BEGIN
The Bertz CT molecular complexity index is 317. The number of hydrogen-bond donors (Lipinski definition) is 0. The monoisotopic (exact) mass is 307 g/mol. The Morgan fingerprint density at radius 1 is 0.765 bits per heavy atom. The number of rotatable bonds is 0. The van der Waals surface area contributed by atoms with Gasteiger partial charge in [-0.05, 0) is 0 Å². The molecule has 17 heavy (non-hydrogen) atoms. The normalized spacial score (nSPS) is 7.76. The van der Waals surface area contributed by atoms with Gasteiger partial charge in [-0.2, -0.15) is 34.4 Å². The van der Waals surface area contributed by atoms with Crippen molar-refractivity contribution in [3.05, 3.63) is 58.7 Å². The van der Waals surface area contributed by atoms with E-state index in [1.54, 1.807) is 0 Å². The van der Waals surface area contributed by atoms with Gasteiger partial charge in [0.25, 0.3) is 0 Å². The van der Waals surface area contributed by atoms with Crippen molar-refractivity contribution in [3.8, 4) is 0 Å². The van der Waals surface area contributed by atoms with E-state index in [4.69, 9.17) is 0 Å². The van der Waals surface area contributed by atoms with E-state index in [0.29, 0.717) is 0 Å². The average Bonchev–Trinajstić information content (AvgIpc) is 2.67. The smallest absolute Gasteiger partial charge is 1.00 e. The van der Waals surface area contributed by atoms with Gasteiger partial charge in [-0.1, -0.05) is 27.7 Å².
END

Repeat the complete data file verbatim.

The Bertz CT molecular complexity index is 317. The number of hydrogen-bond donors (Lipinski definition) is 0. The monoisotopic (exact) mass is 307 g/mol. The Morgan fingerprint density at radius 1 is 0.765 bits per heavy atom. The number of rotatable bonds is 0. The van der Waals surface area contributed by atoms with Gasteiger partial charge in [-0.05, 0) is 0 Å². The molecule has 17 heavy (non-hydrogen) atoms. The normalized spacial score (nSPS) is 7.76. The van der Waals surface area contributed by atoms with Gasteiger partial charge in [-0.2, -0.15) is 34.4 Å². The van der Waals surface area contributed by atoms with Crippen molar-refractivity contribution in [3.05, 3.63) is 58.7 Å². The van der Waals surface area contributed by atoms with E-state index in [1.54, 1.807) is 0 Å². The van der Waals surface area contributed by atoms with Gasteiger partial charge in [0.25, 0.3) is 0 Å². The van der Waals surface area contributed by atoms with Crippen molar-refractivity contribution in [3.8, 4) is 0 Å². The van der Waals surface area contributed by atoms with E-state index in [4.69, 9.17) is 0 Å². The van der Waals surface area contributed by atoms with E-state index in [0.29, 0.717) is 0 Å². The average Bonchev–Trinajstić information content (AvgIpc) is 2.67. The smallest absolute Gasteiger partial charge is 1.00 e. The van der Waals surface area contributed by atoms with Gasteiger partial charge in [-0.1, -0.05) is 27.7 Å².